Informist, Wednesday, Apr 7, 2021
By Pratigya Vajpayee and Bhaskar Dutta
NEW DELHI – The bond market is now used to hogging much of the limelight in monetary policy reviews because managing the government's burgeoning debt issuances has become a crucial part of the Reserve Bank of India's plan to keep a check on borrowing costs and foster a revival in economic growth.
Today, the market again took centrestage as the RBI announced a first-of-its-kind asset purchase programme that would give an upfront commitment on the quantum of paper that the central bank will take up on its balance sheet.
The Programme Will Be Deployed In Addition To The RBI's Liquidity Management Toolkit, Which Includes The Liquidity Adjustment Facility And Open Market Operations.
Under the newly-launched government securities acquisition programme, christened GSAP 1.0, the central bank will buy bonds worth 1 trln rupees in the secondary market during Apr-Jun, starting with a 250-bln-rupee purchase on Apr 15.
The programme will be deployed in addition to the RBI's liquidity management toolkit, which includes the Liquidity Adjustment Facility and open market operations.
This means that the actual amount of bonds that the central bank ends up buying could even be higher than what it has committed to under the new plan.
While the new scheme sounds very similar to a calendar of open market purchases, there are subtle points of difference.
As Deputy Governor Michael Patra said, this is the first time that India's central bank has committed space on its balance sheet for the conduct of monetary policy, which, in some ways, makes the new scheme comparable to quantitative easing conducted by the US Federal Reserve.
Whenever the RBI has announced bond purchase calendars in the past, the stated purpose of these was to inject durable liquidity in the banking system. For the explicit purpose of managing bond yields, the RBI has never stated a lump sum for open market operations.
Although the central bank was quite proactive with its bond purchases in the year ended March, it had good reason to state its support upfront this time around.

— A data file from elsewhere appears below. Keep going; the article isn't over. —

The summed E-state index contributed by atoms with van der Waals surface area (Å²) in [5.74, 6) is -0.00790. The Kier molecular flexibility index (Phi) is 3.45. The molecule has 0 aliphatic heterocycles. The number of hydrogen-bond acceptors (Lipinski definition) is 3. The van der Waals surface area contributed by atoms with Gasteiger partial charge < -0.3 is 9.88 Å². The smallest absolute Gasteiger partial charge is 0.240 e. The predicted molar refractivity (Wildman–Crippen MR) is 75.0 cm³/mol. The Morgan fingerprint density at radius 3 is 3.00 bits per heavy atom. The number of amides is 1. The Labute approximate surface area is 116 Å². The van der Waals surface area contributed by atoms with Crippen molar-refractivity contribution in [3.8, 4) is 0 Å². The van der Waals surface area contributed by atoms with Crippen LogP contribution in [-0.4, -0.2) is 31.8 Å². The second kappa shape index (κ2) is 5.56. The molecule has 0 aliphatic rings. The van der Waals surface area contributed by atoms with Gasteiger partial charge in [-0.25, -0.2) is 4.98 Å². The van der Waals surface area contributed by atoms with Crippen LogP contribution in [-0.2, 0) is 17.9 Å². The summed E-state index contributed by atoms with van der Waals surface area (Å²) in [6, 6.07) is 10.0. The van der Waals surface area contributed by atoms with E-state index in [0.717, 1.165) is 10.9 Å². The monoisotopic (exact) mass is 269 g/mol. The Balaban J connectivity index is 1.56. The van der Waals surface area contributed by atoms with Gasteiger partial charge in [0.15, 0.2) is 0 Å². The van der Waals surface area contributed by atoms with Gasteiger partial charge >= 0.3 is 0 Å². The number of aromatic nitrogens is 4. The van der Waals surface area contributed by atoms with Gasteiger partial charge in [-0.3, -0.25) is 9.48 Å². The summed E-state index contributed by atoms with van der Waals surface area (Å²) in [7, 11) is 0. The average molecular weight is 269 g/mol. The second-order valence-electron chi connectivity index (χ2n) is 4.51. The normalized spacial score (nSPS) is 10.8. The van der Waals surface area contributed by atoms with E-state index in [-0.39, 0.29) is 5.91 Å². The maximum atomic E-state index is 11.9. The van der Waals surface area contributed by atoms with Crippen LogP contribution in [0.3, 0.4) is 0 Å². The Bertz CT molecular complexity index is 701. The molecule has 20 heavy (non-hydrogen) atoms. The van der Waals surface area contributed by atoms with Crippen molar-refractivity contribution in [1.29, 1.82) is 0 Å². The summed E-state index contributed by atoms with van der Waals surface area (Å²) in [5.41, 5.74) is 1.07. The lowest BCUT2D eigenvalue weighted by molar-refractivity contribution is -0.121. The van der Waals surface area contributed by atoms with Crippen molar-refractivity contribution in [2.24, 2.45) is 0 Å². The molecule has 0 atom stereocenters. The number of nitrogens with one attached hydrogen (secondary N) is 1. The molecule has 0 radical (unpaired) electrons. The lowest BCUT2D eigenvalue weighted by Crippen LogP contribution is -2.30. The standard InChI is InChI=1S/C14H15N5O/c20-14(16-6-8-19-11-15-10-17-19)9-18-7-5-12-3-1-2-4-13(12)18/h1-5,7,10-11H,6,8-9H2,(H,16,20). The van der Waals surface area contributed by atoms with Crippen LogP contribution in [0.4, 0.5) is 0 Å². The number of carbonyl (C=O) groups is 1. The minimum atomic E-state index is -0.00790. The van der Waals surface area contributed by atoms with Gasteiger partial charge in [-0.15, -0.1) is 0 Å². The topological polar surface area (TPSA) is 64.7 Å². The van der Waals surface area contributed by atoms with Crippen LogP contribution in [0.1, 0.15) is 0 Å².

Knowing the minimum size of the RBI's purchases would give bond traders a clearer picture of how demand for dated securities matches up to the supply, and clarity is always a good thing.
It is even more desirable when the government is just about to flag off its 12.06-trln-rupee borrowing programme for the current financial year.
In the current quarter ending June, the government is scheduled to borrow 3.48 trln rupees on a gross basis, and 2.43 trln rupees on a net basis from the market.
The RBI has, therefore, promised to cut the net supply of central government bonds hitting the market in the current quarter by at least 41%. This will help assuage fears of bond yields spiralling out of control once the government borrowing programme goes full throttle.
Yield on the 10-year benchmark 5.85%, 2030 bond ended at 6.08% today, 4 basis points lower than its previous close.
WHAT'S THE FUSS?
As comforting as the RBI's new bond buying venture is, it is not really an incentive to stock up on dated securities.
RBI's announcement may have delighted bond traders, who are not used to seeing it put up large numbers upfront. But given the scale of the country's public debt, the extent of support that the central bank has committed to falls short.
In addition to the borrowing by the Centre, state governments are set to raise a gross amount of 1.78 trln rupees through bond issuances during Apr-Jun.
This means that the amount of purchases that the RBI has promised is around one-fourth of the net supply of government bonds during Apr-Jun.